Thirteen community leaders from around the country featured
HARTFORD, Conn. – The quest to create sustainable communities requires ideas and strategies that reinvigorate neighborhoods while meeting the diverse needs of existing and future residents. Embracing that mission are thirteen civic-minded individuals highlighted in the 2014 Aetna African-American Calendar titled, "Community Transformations: African Americans creating sustainable neighborhoods."
Aetna (NYSE: AET) has produced the African-American History Calendar since 1982 as an annual tribute to the extraordinary and educational endeavors of African Americans throughout the country. The 2014 calendar marks the 33rd anniversary edition.
"Sustainability is now at the forefront of contemporary community development practices," writes Dr. Roland V. Anglin, associate research professor and director of the Joseph C. Cornwall Center for Metropolitan Studies at Rutgers University – Newark. In the calendar introduction Dr. Anglin goes on to explain, "Over the past 40 years, the community development movement in the United States has supported residents working together, with the help of public and private sectors, to build affordable housing, encourage small business growth and train the unemployed."
"I commend the efforts of individuals who have dedicated their lives to transforming their communities in ways that will endure for generations to come," said Mark T. Bertolini, chairman, CEO and president of Aetna. "Creating sustainable, healthy neighborhoods provides opportunities for citizens to work together toward a collective vision that will create social and economic benefits."
"Aetna is proud to showcase the contributions of individuals who, like Aetna, are dedicated to creating sustainable communities," said Floyd W. Green III, Aetna's vice president of Community Relations and Urban Marketing.
The community leaders featured in the calendar understand the needs of their neighborhoods, and work to identify and implement viable solutions. For example, Sylvester Brown, Jr., an award-winning journalist, columnist and publisher in St. Louis, Mo., founded the Sweet Potato Project to teach teens how to become successful entrepreneurs. Artist Rick Lowe creates a sense of community through the celebration of African-American history, culture and art in Houston. Kelly D. Carlisle, a veteran of the United States Navy, runs a youth urban farm project in Oakland, Calif.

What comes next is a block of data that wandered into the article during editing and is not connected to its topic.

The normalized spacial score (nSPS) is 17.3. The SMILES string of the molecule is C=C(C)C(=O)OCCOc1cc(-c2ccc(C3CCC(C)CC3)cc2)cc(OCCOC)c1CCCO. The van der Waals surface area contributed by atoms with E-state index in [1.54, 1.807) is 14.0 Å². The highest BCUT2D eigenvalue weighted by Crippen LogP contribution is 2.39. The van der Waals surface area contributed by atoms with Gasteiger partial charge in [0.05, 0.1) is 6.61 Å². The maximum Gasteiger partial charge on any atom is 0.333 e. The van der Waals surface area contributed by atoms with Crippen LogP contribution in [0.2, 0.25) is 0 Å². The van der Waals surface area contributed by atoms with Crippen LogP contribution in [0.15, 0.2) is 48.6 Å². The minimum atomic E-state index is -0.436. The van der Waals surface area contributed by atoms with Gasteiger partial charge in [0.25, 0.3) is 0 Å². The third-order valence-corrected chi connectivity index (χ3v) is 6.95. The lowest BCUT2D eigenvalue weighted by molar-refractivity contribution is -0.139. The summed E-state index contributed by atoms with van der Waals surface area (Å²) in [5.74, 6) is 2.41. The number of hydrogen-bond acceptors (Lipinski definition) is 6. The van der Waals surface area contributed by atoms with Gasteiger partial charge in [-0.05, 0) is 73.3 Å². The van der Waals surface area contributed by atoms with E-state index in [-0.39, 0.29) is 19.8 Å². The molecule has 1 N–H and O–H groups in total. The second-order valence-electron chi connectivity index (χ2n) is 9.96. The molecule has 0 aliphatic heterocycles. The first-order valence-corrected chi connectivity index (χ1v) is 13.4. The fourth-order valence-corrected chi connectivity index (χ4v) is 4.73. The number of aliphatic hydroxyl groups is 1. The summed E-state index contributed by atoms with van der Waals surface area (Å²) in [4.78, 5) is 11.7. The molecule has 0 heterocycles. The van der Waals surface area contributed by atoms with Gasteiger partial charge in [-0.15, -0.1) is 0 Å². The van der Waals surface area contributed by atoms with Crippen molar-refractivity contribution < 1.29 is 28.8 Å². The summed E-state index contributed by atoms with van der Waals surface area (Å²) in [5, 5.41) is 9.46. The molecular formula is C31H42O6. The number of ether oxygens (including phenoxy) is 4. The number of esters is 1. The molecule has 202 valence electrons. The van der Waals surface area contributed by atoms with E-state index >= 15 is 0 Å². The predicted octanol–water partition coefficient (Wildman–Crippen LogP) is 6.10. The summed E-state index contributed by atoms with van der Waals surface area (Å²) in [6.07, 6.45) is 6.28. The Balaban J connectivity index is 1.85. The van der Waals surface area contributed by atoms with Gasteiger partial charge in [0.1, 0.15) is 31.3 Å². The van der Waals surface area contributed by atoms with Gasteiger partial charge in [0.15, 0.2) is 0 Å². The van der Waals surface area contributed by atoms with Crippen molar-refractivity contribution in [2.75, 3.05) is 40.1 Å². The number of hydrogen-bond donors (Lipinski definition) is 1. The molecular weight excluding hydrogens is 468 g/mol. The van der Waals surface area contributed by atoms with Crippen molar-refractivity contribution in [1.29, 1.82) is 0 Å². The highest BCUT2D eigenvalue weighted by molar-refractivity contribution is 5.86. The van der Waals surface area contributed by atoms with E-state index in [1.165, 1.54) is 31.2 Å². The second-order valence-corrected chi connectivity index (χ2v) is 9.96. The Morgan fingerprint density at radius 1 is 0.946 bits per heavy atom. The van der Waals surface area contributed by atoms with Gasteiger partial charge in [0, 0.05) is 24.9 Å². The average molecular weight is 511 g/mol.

Other leaders profiled in the 2014 calendar are:
Kirk Mayes, executive director of the Brightmoor Alliance, who revitalizes neighborhoods in Detroit by addressing issues such as employment, safety, housing, human services and recreation;
Tony Hillery, founder of Harlem Grown in New York City, who works to create a network of neighborhood farms and spread its produce and social benefits through Harlem;
Jenga Mwendo who created Backyard Gardeners Network in the Lower 9th Ward neighborhood in New Orleans as a way to build a sense of community, revitalize the neighborhood and preserve culture through urban gardening;
Karen Washington, a Just Food board member and food trainer in New York City, who helps connect communities and local farms with the resources and support they need to make fresh, locally grown food accessible;
Ron Finley, founder of the Ron Finley Project in Los Angeles, who teaches people in urban areas that growing their own food can lead to healthier lives and healthier communities;
Robin Emmons, creator of Sow Much Good in Charlotte, NC, who transforms communities by providing access to fresh, affordable food;
Haile Johnston, who co-founded the Common Market and East Park Revitalization Alliance in Philadelphia as a way to connect schools, hospitals, grocery stores and workplaces with food grown by sustainable farmers in the region, as well as to teach teens about food production and entrepreneurship;
K. Rashid Nuri, an urban farmer in Atlanta, who builds sustainable communities by connecting people with the land through education, training and demonstration of economic success in natural urban agriculture; and
Charmaine Craig, a community outreach director for Knox, Inc., who works to build greener, stronger, healthier and more beautiful neighborhoods in Hartford, Conn.
The 2014 calendar is available for $4 by calling 860-273-0509. The online version of the calendar is available at http://aetnaafricanamericancalendar.com/2014/.
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